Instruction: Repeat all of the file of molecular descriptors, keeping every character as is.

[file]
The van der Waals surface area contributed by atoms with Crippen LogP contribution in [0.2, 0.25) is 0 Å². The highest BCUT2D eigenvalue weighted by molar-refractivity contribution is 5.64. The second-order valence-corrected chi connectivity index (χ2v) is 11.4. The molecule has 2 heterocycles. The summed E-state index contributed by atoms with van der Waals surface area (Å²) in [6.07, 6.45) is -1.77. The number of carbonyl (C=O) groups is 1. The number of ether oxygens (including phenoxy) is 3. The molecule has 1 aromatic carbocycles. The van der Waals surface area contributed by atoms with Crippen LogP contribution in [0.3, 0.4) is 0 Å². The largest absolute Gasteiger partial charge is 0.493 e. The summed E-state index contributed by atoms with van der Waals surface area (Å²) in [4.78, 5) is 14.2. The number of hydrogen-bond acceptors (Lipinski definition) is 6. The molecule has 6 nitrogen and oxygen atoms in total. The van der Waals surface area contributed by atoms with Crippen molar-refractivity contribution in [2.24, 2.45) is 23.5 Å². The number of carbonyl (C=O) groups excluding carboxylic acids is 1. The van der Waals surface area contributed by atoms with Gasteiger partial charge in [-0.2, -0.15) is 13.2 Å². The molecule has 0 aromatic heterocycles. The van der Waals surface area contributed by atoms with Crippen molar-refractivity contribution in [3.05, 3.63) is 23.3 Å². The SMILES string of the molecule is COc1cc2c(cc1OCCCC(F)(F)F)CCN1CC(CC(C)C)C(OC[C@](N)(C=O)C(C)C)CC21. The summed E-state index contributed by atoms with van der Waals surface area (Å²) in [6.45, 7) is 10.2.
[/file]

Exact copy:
The van der Waals surface area contributed by atoms with Crippen LogP contribution in [0.2, 0.25) is 0 Å². The highest BCUT2D eigenvalue weighted by molar-refractivity contribution is 5.64. The second-order valence-corrected chi connectivity index (χ2v) is 11.4. The molecule has 2 heterocycles. The summed E-state index contributed by atoms with van der Waals surface area (Å²) in [6.07, 6.45) is -1.77. The number of carbonyl (C=O) groups is 1. The number of ether oxygens (including phenoxy) is 3. The molecule has 1 aromatic carbocycles. The van der Waals surface area contributed by atoms with Crippen LogP contribution in [0.3, 0.4) is 0 Å². The largest absolute Gasteiger partial charge is 0.493 e. The summed E-state index contributed by atoms with van der Waals surface area (Å²) in [4.78, 5) is 14.2. The number of hydrogen-bond acceptors (Lipinski definition) is 6. The molecule has 6 nitrogen and oxygen atoms in total. The van der Waals surface area contributed by atoms with Crippen molar-refractivity contribution in [2.24, 2.45) is 23.5 Å². The number of carbonyl (C=O) groups excluding carboxylic acids is 1. The van der Waals surface area contributed by atoms with Gasteiger partial charge in [-0.2, -0.15) is 13.2 Å². The molecule has 0 aromatic heterocycles. The van der Waals surface area contributed by atoms with Crippen molar-refractivity contribution in [3.05, 3.63) is 23.3 Å². The SMILES string of the molecule is COc1cc2c(cc1OCCCC(F)(F)F)CCN1CC(CC(C)C)C(OC[C@](N)(C=O)C(C)C)CC21. The summed E-state index contributed by atoms with van der Waals surface area (Å²) in [6.45, 7) is 10.2.